In the above quotes we begin to understand the difference between vision and optics, between the color wheel and the color chart. For Delacroix color brilliance can be found through the complimentaries and values of shadows, in the vision of experience. In our Postmodern age we find our color in the hues of commerce, through the optics of desire. The first is sloppy, fleshy, messy, natural – color found in life and in memory. The second is clear, clean, manufactured, ‘real’ – color found through a collective and through programs.  And finally, there is the surprising Platonic idea that runs beneath our electronic world of light speed and light screens – heavenly color – color unimaginable – brighter, purer, seen from above. You’ll find that sort of color on your flatscreen – pulsating and irradiating into your eyes. It is hyperactivated color, direct color, color better than that in the can, color of light and speed.

The other day as I looked from my window onto Times Square, projected color was slashing around from the mirrored buildings and electronic light screens onto everything and everyone in the area creating a spectacle of Socratic godly hue. And all of it, ALL OF IT, was the brilliant color of advertising. ADVERTISING! These jewel-like colors, floating in the air, this vast sensate factory of hyper-activated optical hue, is nothing more than advertising by corporations done to stoke one’s desire to consume something. I am transfixed by it, I’ll admit, but I can not get past the feeling that Socrates’ idea of celestial color seen from above is a sham – nothing more than a come on for Toshiba or Coca-Cola. It’s here that chromophilia becomes chromophobia – the meaning of color, the need of color, is reduced to buying and selling – pure electronic color IS pure commerce. I recognize this as the legacy of Postmodernism and the 1960s. “As good as it is in the can…” was revolutionary and radical then – today, it is institutional, mannered and expected – something that one purchases.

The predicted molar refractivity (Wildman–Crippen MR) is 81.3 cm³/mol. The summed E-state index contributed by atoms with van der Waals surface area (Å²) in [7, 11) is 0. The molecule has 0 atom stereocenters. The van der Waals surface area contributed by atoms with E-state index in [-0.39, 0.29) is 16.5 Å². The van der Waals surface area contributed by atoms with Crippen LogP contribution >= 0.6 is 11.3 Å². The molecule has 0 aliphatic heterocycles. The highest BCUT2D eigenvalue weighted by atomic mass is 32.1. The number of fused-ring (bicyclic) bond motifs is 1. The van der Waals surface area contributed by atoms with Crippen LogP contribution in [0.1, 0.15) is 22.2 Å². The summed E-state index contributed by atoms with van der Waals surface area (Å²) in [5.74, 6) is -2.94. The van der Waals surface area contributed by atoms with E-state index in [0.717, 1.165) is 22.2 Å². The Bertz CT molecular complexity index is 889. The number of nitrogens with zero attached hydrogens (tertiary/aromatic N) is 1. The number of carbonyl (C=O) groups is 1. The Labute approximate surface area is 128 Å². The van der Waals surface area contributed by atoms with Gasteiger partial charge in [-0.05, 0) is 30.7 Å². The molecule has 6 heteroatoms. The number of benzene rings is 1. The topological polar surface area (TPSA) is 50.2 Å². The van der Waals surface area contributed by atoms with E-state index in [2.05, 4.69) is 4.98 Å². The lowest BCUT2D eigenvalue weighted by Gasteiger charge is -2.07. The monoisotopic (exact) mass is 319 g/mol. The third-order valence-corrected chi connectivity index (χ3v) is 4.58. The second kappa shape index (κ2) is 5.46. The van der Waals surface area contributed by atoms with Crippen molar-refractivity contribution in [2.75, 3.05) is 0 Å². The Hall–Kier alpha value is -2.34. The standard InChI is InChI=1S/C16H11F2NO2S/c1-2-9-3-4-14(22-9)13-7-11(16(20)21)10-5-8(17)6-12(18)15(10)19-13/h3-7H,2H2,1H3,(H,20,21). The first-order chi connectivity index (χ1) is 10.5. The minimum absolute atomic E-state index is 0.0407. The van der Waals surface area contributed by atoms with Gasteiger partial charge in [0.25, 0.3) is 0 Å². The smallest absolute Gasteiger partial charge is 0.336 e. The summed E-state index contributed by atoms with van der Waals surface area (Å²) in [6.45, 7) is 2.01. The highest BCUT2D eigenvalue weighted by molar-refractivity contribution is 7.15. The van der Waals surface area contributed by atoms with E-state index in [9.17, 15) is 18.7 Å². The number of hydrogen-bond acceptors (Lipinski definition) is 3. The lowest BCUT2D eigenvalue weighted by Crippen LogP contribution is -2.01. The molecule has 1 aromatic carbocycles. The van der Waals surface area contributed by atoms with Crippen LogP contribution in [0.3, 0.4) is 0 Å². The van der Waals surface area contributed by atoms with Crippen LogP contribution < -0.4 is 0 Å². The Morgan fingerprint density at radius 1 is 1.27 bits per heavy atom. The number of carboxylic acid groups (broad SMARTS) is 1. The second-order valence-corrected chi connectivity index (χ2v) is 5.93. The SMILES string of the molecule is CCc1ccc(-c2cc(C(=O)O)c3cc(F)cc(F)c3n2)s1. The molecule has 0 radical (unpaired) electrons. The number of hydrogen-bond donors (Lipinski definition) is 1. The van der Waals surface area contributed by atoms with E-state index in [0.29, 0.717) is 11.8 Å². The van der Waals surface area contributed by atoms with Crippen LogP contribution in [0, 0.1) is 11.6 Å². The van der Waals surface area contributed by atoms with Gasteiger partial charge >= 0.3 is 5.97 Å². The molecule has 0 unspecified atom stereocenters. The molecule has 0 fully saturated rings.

Bronzino, the Florentine Mannerist, loved his jewel tones and dressed his subjects in Neo-Platonic other-wordly hues. He would lay these colors against dark grounds and glaze them over grisaille forms, building up the layers of hue until the painting really began to hum with optical clarity and deep-set values. This sort of color is like our flatscreen color, but it’s still tied to the reflective, the materiality of paint, glaze and varnish. Today our paints are saturated with hue, bound in new chemicals that don’t dilute the optical kick. The paint in the can is nearly pure color, and it binds to every surface, every structure without a loss of intensity. The paint can be glossy or dull, bright or dark, translucent or opaque and each of these tonalities gives the color a different luster. You name it, the applied color and the application surface become one and the same thing, and because of this, one need not develop relationships of color – the hue remains independent of other hue. We do not look to the shadows for luminosity or brilliance. The optical independence of one color from another creates a sustainable brilliance and independent sheen – every hue remains differentiated, self-contained – a readymade. That brilliance comes right out of the can, and more tellingly, it comes right out of our flatscreens. Color as readymade, color as color chart, color as pure light – this is the final outcome of Modernism’s colorist legacy of emotion and spirituality. This is Postmodernism’s endgame – color divorced from physical meaning. POMO color is chosen for its optical impact, but mostly, it is used to create a simulacrum, a real unreality of hue.